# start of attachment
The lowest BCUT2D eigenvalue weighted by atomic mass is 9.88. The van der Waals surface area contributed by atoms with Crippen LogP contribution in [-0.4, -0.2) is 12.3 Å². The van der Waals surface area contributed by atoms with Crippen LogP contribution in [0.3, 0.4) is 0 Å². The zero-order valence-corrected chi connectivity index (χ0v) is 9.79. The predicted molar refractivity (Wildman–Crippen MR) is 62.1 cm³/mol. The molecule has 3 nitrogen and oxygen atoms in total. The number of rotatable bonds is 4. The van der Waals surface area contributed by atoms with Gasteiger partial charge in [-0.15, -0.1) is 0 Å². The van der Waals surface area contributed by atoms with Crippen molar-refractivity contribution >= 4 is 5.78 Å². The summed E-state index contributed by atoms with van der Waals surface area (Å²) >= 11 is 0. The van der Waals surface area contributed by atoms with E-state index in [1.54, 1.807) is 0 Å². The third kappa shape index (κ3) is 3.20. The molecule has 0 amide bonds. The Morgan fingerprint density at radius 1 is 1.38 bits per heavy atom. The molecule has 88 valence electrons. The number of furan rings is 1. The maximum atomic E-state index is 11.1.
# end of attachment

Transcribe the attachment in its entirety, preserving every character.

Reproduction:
The lowest BCUT2D eigenvalue weighted by atomic mass is 9.88. The van der Waals surface area contributed by atoms with Crippen LogP contribution in [-0.4, -0.2) is 12.3 Å². The van der Waals surface area contributed by atoms with Crippen LogP contribution in [0.3, 0.4) is 0 Å². The zero-order valence-corrected chi connectivity index (χ0v) is 9.79. The predicted molar refractivity (Wildman–Crippen MR) is 62.1 cm³/mol. The molecule has 3 nitrogen and oxygen atoms in total. The number of rotatable bonds is 4. The van der Waals surface area contributed by atoms with Gasteiger partial charge in [-0.15, -0.1) is 0 Å². The van der Waals surface area contributed by atoms with Crippen molar-refractivity contribution >= 4 is 5.78 Å². The summed E-state index contributed by atoms with van der Waals surface area (Å²) >= 11 is 0. The van der Waals surface area contributed by atoms with E-state index in [1.54, 1.807) is 0 Å². The third kappa shape index (κ3) is 3.20. The molecule has 0 amide bonds. The Morgan fingerprint density at radius 1 is 1.38 bits per heavy atom. The molecule has 88 valence electrons. The number of furan rings is 1. The maximum atomic E-state index is 11.1.